The Catholic League article continues, “Praise for People publishes a magazine, V&B (Vine and Branches), that offers concrete proof that it is anything but a cult. The cover story of the Winter 2014 edition was called, ‘Looking at Marriage.'” The Catholic League says the group “was founded in 1971 in South Bend, Indiana. Today it has branches throughout North America and the Caribbean” and “aligns itself with ‘the Pentecostal movement or the charismatic renewal.’”
The group’s website describes itself as “an ecumenical, charismatic, covenant community. Our model and inspiration is the first Christian community, a small band of disciples who ‘were of one heart and soul’ and ‘held all things in common.’ (Acts 4:33, 2:44). We can be difficult for the public and the press to understand. In truth, we are a community that defies categories.”
The website describes the group’s missionary work and says it’s open to more than Catholics. “In Evansville, IN, a group of People of Praise missionaries moved into two houses at a notorious intersection, a place locals called ‘the devil’s corner’ because of all the fights and drug deals. We didn’t arrive with any program or magic formula, but hoped to encounter neighbors in a spirit of Christian friendship,” the site explained. The group claims the covenant is not an oath or vow.
According to The Federalist, which believes concerns about the group are unfair, “It is perhaps worth noting that Pope Francis named a member of this group auxiliary bishop of Portland in 2014, so membership in the group must not be disqualifying in the eyes of the Vatican.”
In a graduation speech, Barrett referenced God, saying, “No matter how exciting any career is, what is it really worth if you don’t make it part of a bigger life project to know, love and serve the God who made you?”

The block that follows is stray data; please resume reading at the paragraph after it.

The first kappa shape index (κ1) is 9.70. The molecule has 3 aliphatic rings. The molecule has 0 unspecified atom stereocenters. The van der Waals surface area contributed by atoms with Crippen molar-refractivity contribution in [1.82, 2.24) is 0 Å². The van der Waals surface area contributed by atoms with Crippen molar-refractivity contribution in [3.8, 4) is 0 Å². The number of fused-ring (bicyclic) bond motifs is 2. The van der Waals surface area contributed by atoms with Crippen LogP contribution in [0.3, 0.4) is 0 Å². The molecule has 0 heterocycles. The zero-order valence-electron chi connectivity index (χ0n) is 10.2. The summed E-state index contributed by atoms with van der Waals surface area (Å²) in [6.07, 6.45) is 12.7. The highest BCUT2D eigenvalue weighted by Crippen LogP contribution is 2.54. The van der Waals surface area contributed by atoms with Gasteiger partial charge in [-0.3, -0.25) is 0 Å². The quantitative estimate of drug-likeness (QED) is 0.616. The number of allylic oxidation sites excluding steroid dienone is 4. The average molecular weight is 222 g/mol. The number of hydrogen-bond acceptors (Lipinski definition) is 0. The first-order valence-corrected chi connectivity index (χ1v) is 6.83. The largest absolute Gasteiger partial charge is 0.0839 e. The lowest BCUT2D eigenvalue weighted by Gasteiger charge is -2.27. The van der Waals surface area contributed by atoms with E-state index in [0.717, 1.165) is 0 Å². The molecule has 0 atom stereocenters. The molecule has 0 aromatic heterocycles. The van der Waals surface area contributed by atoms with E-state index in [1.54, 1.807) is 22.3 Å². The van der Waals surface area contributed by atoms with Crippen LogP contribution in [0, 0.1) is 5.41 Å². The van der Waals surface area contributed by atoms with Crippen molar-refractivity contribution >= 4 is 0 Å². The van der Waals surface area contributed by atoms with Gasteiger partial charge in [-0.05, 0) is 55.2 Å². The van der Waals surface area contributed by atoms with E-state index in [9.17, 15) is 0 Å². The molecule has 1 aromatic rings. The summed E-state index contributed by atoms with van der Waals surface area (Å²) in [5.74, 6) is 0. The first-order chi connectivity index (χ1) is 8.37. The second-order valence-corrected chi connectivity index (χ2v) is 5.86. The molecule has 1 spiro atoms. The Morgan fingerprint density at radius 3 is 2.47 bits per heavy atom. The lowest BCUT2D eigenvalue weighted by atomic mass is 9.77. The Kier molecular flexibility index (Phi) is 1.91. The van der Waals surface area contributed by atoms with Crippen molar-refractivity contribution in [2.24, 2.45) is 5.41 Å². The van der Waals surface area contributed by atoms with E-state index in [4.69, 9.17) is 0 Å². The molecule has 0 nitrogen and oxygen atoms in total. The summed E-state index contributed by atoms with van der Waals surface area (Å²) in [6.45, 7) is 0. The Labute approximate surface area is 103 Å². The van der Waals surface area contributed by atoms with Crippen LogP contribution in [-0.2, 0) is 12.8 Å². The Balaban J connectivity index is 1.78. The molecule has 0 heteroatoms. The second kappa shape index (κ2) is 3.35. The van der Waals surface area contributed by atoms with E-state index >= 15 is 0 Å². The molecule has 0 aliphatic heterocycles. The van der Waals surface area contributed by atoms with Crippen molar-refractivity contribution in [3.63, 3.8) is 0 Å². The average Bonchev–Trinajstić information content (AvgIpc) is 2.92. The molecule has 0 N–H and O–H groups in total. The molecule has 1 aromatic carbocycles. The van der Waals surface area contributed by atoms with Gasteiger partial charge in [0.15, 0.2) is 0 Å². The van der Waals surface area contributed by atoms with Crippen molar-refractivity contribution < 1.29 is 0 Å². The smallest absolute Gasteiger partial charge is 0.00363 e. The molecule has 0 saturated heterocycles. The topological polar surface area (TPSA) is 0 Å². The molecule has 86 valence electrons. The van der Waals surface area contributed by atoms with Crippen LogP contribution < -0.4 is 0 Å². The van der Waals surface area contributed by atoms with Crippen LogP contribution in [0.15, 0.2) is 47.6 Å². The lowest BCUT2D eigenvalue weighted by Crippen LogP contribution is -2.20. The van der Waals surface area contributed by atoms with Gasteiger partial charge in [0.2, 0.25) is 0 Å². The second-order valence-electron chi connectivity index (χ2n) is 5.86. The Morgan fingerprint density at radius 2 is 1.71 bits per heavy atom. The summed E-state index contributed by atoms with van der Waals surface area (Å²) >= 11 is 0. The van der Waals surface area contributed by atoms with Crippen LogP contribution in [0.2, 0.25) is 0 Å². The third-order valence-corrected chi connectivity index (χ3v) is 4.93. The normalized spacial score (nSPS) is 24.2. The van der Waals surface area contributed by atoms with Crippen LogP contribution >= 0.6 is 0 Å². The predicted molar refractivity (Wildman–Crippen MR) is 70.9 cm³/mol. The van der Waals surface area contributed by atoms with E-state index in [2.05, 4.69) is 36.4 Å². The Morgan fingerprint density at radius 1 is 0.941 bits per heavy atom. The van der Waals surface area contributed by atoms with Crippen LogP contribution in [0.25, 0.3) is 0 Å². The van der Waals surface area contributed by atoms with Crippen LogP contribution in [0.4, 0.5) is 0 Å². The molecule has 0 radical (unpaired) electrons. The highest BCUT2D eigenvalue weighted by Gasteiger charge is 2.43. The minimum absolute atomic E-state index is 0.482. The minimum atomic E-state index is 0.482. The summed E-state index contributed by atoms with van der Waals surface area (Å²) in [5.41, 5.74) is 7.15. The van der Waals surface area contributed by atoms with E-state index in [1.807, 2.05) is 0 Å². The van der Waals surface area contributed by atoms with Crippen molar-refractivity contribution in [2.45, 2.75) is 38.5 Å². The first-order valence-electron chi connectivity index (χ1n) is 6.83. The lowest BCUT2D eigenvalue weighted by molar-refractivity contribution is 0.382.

The Christian Broadcasting Network reported that evangelicals were “buzzing about Amy Coney Barrett.” David Brody, CBN’s Chief Political Correspondent, told the network, “Many of my sources, evangelical in nature, love her. They believe that she is the one that if they had their dream pick that she would be the one. Barrett has been very outspoken of her Catholic views and God.”
She Clerked for Antonin Scalia
Amy Coney Barrett was once a clerk for iconic conservative Supreme Court Justice, the late Antonin Scalia. Barrett was also a Notre Dame law professor before joining the federal bench.
According to The Los Angeles Times, Barrett also clerked for D.C. Circuit Judge Laurence Silberman. He was a Ronald Reagan appointee.
What Are Barrett’s Views on Roe v. Wade?
Barrett has indicated she believes life begins at conception, the LA Times reported. “In a 2003 scholarly article, she suggested Roe vs. Wade was an ‘erroneous decision,'” The Los Angeles Times reported. That stance would likely provoke a massive showdown in a nomination fight if Barrett is picked. However, National Review has challenged the Times’ reporting, saying the newspaper misread the citation, which “does not remotely ‘suggest’ any view of the scholar on Roe.”